Do I have to write learning outcomes for all of my lessons?

What do you think about your own learning-outcome writing? It’s fascinating to hear the range of teachers’ responses to this question. Too often, I hear: ‘I usually write those once I know what I’m going to do’. There’s good and bad in this answer.

The ‘good’ is that this teacher probably knows their subject very well and doesn’t feel the need to spend much, if any, time on lesson planning. We need this level of vocational expertise in FE! But if we look a little closer, they’re also saying: ‘This is what I’m going to ‘do’ for 2 hours’. But that isn’t education.

There are two words I use so often that an observer might say I’m evangelical about them. These two words can be used to precis the whole of pedagogy, the whole of our FE & Skills system, indeed, the whole of education. These two words are: ‘stuff’ and ‘difference’. There’s the ‘stuff’ we do, and the ‘difference’ we make. But which is most important?

And which do most quality systems seem to focus on?

So when a vocational expert goes into a lesson without a lesson plan – a plan that has been created explicitly to achieve specific ‘differences’ – there’s a very strong chance they’re going in to just do a load of ‘stuff’. Those learners who could probably learn most of the stuff without us may still do very well in these types of lessons, but time and again, we see lessons that keep learners busy, but do not result in every learner being positively ‘different’ by the end.

But the training session ‘Learning Outcomes for Independent Learning’ isn’t just about the art of writing catalytic outcomes – outcomes that will change what we will do to achieve them – it’s about a revolution in FE and Skills. Big words, but please hear me out.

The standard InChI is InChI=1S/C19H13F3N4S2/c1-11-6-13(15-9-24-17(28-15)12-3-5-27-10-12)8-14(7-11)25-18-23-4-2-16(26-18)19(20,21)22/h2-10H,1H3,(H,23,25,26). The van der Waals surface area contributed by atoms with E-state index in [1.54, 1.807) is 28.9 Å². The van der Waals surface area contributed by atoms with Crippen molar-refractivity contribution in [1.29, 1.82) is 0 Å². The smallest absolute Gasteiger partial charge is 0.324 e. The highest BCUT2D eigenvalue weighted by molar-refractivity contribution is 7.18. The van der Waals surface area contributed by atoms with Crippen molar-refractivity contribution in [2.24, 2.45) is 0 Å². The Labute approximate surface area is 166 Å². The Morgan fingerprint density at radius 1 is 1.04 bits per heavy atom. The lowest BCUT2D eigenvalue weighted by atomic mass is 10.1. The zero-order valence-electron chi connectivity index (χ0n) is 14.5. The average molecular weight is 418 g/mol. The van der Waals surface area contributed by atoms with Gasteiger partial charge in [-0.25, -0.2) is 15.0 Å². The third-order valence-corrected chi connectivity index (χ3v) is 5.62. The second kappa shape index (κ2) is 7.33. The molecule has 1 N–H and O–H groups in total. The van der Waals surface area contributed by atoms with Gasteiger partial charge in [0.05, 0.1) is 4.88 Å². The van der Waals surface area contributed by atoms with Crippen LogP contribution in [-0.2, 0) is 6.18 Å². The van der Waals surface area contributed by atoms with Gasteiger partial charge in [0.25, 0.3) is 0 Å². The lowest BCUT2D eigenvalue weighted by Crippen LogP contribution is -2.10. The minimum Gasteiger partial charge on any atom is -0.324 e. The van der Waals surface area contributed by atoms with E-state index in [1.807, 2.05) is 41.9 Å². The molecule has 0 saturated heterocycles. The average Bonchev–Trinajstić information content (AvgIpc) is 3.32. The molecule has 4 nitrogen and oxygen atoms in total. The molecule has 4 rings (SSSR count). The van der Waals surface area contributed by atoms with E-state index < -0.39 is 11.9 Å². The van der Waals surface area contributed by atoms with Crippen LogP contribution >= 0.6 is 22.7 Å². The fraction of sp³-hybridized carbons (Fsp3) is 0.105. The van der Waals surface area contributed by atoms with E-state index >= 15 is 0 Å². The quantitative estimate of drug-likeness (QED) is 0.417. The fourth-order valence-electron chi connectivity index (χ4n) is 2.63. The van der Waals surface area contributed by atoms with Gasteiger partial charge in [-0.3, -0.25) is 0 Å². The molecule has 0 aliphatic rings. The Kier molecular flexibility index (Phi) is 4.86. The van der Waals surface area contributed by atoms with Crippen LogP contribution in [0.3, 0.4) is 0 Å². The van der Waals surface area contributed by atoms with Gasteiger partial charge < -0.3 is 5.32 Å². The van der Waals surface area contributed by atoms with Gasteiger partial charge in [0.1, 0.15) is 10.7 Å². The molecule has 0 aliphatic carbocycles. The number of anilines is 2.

Think of the best learner you’ve ever had in one of your classes. I don’t mean someone who was gifted with your subject, I mean someone who was just really good at learning. Why? Why are they so good at learning? What is it about them? Now look through your last month’s lesson plans for any learning outcome written specifically to develop the expert-learning traits you prize most highly. Did you find any? That’s the revolution. Just imagine what might happen if you wrote at least one learning outcome for every lesson that proactively developed the expert learner…

And that’s what this Friday’s training session is about: ‘Learning Outcomes for Independent Learning’. Here are a few comments from previous delegates to give a hint of how attendees might be ‘different’ as a result:

  • ‘I found this training really helpful. I found the colour coding of the elements of the objectives has really helped me to develop my sessions better. It has already helped me to improve how I structure my planning, through using the objectives as my staring point.’ Barnsley Adult Skills & Community Learning
  • ‘A cauldron bubbling with ideas and possibilities.’ Coleg Cambria
  • ‘You know when you know you’re going to a wedding/other gathering where there is going to be a lot of extended family and you just think ‘Christ, this is going to be a painful few hours’ and then you get there and the ones you’re worried about being there aren’t there and you end up having a good time, make some new friends etc. It felt like that.’ Confetti Institute of Creative Technologies

Full details and booking information can be found here: You’ll even find a quiz at the top of that page so you can check your thinking beforehand.

Do join us if you can at 13:00 on Friday November 12th in Zoomland and do please share this post, or tag people in the comments who might find this session valuable.

Best wishes



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